The Growth of Manga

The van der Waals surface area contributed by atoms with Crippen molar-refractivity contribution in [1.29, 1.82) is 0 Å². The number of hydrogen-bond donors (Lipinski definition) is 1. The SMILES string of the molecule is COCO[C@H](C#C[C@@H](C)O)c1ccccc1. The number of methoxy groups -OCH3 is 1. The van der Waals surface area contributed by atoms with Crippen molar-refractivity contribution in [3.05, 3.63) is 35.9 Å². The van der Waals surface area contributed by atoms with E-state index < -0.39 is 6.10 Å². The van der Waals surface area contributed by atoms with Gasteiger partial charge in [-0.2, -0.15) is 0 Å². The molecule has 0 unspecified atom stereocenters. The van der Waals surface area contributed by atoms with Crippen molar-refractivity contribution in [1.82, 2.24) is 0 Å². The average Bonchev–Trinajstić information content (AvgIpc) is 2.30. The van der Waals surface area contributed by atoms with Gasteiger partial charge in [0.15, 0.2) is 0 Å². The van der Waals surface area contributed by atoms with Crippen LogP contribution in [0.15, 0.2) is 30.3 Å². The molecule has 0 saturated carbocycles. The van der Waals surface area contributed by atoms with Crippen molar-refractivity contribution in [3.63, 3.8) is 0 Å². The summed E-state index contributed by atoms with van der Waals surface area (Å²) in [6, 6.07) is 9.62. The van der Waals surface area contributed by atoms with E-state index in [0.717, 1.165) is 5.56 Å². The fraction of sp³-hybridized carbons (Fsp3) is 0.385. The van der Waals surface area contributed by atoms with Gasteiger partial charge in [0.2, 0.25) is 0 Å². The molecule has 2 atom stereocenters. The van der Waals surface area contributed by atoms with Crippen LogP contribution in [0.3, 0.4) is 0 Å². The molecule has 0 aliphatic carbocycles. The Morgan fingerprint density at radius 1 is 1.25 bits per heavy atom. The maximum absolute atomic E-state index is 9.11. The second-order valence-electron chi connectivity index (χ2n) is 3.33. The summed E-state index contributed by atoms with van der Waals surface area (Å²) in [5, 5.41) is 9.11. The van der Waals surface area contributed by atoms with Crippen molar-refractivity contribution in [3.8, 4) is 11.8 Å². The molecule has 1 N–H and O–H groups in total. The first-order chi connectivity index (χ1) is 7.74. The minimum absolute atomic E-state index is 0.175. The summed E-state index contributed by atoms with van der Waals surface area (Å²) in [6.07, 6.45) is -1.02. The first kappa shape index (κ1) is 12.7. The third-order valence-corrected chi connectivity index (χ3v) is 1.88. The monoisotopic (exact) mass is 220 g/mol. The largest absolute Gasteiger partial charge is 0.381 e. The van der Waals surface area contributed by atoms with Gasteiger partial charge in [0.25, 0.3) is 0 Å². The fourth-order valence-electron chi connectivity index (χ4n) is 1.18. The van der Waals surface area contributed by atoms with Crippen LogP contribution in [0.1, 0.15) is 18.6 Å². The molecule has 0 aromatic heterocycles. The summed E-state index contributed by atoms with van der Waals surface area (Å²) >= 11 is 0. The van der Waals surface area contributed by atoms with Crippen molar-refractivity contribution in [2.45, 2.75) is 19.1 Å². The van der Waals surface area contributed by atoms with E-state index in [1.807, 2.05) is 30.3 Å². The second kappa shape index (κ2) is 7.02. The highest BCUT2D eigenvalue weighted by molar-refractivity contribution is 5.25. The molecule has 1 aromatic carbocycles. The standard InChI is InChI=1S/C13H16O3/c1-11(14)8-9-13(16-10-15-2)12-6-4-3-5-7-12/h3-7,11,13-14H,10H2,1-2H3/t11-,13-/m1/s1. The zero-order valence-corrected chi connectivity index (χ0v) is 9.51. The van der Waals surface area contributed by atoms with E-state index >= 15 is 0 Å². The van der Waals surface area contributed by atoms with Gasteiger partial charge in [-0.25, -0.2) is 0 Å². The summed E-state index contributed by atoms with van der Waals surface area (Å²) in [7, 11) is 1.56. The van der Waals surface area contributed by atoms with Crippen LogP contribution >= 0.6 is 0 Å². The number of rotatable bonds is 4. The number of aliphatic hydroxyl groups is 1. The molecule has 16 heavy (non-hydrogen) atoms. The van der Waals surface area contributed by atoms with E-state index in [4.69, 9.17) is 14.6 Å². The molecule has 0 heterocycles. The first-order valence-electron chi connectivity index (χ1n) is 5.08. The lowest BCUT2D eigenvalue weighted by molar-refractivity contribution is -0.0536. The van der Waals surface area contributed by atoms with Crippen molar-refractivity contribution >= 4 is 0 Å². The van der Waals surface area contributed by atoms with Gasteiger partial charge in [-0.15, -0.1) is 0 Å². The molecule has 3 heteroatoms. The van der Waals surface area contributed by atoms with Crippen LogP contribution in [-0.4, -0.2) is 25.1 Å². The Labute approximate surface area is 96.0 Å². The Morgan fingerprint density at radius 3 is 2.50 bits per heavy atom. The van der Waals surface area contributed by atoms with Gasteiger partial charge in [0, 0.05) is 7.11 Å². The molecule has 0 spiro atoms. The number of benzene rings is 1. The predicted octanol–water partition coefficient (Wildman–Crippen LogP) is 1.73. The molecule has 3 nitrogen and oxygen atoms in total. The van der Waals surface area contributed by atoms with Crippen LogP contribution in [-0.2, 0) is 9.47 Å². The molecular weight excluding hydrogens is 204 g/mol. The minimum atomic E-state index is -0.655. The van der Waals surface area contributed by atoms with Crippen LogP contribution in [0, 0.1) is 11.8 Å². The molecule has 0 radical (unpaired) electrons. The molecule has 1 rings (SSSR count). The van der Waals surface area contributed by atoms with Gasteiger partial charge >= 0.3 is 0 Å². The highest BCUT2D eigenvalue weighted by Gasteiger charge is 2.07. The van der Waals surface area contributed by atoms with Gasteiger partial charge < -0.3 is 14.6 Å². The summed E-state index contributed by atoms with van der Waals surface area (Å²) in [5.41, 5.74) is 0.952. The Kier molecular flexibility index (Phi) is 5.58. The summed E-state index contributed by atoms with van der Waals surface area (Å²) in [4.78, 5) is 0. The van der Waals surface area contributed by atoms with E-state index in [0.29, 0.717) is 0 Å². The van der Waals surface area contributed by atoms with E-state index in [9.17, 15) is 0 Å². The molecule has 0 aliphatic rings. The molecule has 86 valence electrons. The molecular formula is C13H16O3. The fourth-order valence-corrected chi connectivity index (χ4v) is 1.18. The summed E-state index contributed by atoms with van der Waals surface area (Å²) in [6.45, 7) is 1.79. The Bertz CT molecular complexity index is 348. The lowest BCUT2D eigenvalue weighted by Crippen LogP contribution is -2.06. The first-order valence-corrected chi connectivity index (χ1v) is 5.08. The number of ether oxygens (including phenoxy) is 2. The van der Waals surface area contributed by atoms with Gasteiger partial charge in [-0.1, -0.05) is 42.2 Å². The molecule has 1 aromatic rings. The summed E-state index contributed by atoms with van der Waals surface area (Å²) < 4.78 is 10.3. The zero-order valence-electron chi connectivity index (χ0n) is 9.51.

Japanese comics and cartoons (manga and anime) have seen continued success in the last few years particularly amongst teens and for younger boys on TV. Platypus has conducted research to show the current usage of manga amongst children, to identify if there is a ‘thirst’ for more of this genre, and to explore how future initiatives can be implemented successfully in the UK for the younger audience. Moderator: Shazia Ali, Research Consultant, Mint Research Speakers Jo Cliff, Director, Platypus Research Session sponsor: Platypus Research The influence of Manga on international animation has grown considerably over the past two decades and it’s the fastest growing category in publishing today. Increasingly it’s being read by all ages and can cover a range of genres, such as action-adventure, romance, sports and drama. There are different types of Manga, the most famous being ‘Shonen’ aimed at young males and teens – think Pokemon and Naruto. In the UK, Pokemon has enjoyed phenomenal success for some time now. The anime is shown on Disney and CITV and around 200 million copies of the game version have been sold! This has led to a general interest in all things Japanese -including stationery, fashion and home accessories. Manga comic books, such as the ‘Manga Shakespeare: Romeo and Juliet’, are also something of a phenomenon in the UK – usually with teens. These can be used to engage young people with reasonably complex concepts and stories. Platypus carried out some research in the UK on a sample of 250 7-11 year olds. Some of their findings are: 1. Most kids had experienced Manga on TV (93% boys, 78% girls) and on average a quarter of the kids had come across Manga in print (32% boys, 19% girls). Some children seek out the less well-known Manga on the internet. 2. Most of the content was aimed at boys. 3. Manga in the UK is mainly aimed at teens. 4. There are few titles available for children – even so, it is starting to get readership amongst older children (e.g.10-12 yrs) 5. Once they experience it, children tend to love Manga and Anime. Anime on film has a particularly strong appeal. The research also showed that what the kids liked most about Anime on TV was the general ‘look’ of the characters with their exaggerated clothes, hair and big eyes, the fact that they tend to have superpowers and the stories which manage to be both exciting and funny. Kids felt that they could become ‘part of the fantasy’ by extending their on-screen experience with their friends (e.g. collecting cards and playing the games). Wider learnings from the research can be applied to all children’s entertainment. Children have wonderful imaginations and love fantasy and make believe. Within the fantasy world they can explore/observe/experiment with real life challenges. Looks like Manga is here to stay.